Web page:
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iLab: APA In-Text Citation

Last Updated: Apr 13, 2021 2:30 PM

APA In Text Citations

An in-text citation helps the reader of your work locate where you got the information from. Formatting an APA in-text citation might seem tricky but they are actually very easy.

Please use the information below and from Purdue OWL to assist you in making an accurate in-text citation to ensure you are not plagiarizing borrowed information.

The Basics

In-text citations require the author's name, publication date, and page number the specific quote appears on (if available).

The basic components:

(Author Last Name(s), Date, p. number).

 

Using a signal phrase to introduce the quote:

Author Last Name(s) (Date) argue that "..." (p. number).

 

If referring to an idea from a work but not using a direct quotation or referring to an entire work, do NOT include the page number.

Tutorial Video

In-Text Citation Examples

One author, with signal phrase and without

 

Denny (2017) contends that "inevitably, the data we have about current weather conditions are such that prediction errors are unavoidable, especially given the chaotic nature of key weather phenomena" (p. 126).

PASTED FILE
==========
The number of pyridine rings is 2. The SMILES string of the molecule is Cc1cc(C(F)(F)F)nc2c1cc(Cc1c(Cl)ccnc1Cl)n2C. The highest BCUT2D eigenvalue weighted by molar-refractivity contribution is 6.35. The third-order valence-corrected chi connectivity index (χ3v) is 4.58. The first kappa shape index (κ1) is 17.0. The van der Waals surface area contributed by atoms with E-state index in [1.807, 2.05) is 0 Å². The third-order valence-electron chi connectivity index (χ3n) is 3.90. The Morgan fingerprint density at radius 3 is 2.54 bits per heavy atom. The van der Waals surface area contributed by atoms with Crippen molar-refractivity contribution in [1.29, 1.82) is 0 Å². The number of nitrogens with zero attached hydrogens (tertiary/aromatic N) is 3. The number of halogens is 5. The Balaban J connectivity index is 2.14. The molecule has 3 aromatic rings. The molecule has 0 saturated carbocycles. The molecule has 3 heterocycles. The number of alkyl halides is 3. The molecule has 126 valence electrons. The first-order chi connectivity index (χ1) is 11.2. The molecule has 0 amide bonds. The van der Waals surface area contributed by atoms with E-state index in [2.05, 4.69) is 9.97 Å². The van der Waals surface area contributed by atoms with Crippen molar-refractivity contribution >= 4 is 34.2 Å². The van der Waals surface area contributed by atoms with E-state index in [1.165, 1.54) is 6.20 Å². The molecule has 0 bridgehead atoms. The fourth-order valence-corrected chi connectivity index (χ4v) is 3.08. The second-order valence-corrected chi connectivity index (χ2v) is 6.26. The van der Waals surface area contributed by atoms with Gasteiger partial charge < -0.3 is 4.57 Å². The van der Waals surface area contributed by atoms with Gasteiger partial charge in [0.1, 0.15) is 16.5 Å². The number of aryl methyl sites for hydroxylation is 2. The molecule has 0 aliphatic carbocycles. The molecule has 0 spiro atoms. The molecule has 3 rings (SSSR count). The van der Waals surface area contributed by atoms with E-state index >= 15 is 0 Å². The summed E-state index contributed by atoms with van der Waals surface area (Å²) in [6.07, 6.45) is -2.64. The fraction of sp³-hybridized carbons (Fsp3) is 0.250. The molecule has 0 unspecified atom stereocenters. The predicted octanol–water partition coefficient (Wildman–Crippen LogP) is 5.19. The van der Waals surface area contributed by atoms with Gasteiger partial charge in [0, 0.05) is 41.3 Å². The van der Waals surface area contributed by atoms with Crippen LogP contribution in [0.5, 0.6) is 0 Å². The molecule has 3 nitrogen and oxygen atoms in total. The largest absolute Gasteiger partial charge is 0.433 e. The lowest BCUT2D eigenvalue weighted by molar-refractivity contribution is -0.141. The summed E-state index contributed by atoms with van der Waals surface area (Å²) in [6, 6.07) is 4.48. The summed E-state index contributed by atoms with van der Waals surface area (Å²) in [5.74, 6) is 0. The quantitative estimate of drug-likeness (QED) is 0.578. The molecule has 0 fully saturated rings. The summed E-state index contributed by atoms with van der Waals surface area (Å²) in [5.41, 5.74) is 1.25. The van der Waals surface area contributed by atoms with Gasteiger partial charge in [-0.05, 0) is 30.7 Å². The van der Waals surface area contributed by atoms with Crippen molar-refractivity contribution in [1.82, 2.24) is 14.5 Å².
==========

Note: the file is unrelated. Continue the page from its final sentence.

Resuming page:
When considering the data requirements for accurate weather forecasting, one must consider that "inevitably, the data we have about current weather conditions are such that prediction errors are unavoidable, especially given the chaotic nature of key weather phenomena" (Denny, 2017, p. 126).


Two authors, with signal phrase and without

 

Teague and Gallicchio (2017) argue that "the coming together and the pooling of resources--of research, of technology, and financially--is key to the next phase in the development of meteorology" (p. 225).

 

Looking forward, "the coming together and the pooling of resources--of research, of technology, and financially--is key to the next phase in the development of meteorology" (Teague & Gallicchio, 2017, p. 225).


Three or more authors, with signal phrase and without

 

Research from Sandel et al. (2011) supports the conclusion that "small-ranged, weakly dispersing species in previously stable regions experiencing high future climate-change velocities will be at greatest extinction risk from anthropogenic climate change" (p. 663).

 

Research supports that "small-ranged, weakly dispersing species in previously stable regions experiencing high future climate-change velocities will be at greatest extinction risk from anthropogenic climate change" (Sandel et al., 2011, p. 663).